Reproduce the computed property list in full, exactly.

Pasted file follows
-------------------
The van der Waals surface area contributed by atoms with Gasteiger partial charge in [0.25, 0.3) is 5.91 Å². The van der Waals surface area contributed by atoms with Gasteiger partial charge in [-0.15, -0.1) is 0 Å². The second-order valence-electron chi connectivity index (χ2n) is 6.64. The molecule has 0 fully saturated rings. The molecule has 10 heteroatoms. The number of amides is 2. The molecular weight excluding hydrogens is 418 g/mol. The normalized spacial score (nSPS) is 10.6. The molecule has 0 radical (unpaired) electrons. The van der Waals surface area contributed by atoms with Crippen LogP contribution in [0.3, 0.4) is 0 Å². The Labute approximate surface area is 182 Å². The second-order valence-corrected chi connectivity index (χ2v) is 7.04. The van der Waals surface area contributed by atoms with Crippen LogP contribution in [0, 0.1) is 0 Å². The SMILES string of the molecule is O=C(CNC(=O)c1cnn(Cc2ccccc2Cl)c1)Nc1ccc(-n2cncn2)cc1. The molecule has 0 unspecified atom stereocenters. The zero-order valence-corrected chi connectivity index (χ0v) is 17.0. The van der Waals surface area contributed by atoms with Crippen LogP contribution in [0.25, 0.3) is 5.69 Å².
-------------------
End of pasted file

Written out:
The van der Waals surface area contributed by atoms with Gasteiger partial charge in [0.25, 0.3) is 5.91 Å². The van der Waals surface area contributed by atoms with Gasteiger partial charge in [-0.15, -0.1) is 0 Å². The second-order valence-electron chi connectivity index (χ2n) is 6.64. The molecule has 0 fully saturated rings. The molecule has 10 heteroatoms. The number of amides is 2. The molecular weight excluding hydrogens is 418 g/mol. The normalized spacial score (nSPS) is 10.6. The molecule has 0 radical (unpaired) electrons. The van der Waals surface area contributed by atoms with Crippen LogP contribution in [0.3, 0.4) is 0 Å². The Labute approximate surface area is 182 Å². The second-order valence-corrected chi connectivity index (χ2v) is 7.04. The van der Waals surface area contributed by atoms with Crippen LogP contribution in [0, 0.1) is 0 Å². The SMILES string of the molecule is O=C(CNC(=O)c1cnn(Cc2ccccc2Cl)c1)Nc1ccc(-n2cncn2)cc1. The molecule has 0 unspecified atom stereocenters. The zero-order valence-corrected chi connectivity index (χ0v) is 17.0. The van der Waals surface area contributed by atoms with Crippen LogP contribution in [0.25, 0.3) is 5.69 Å².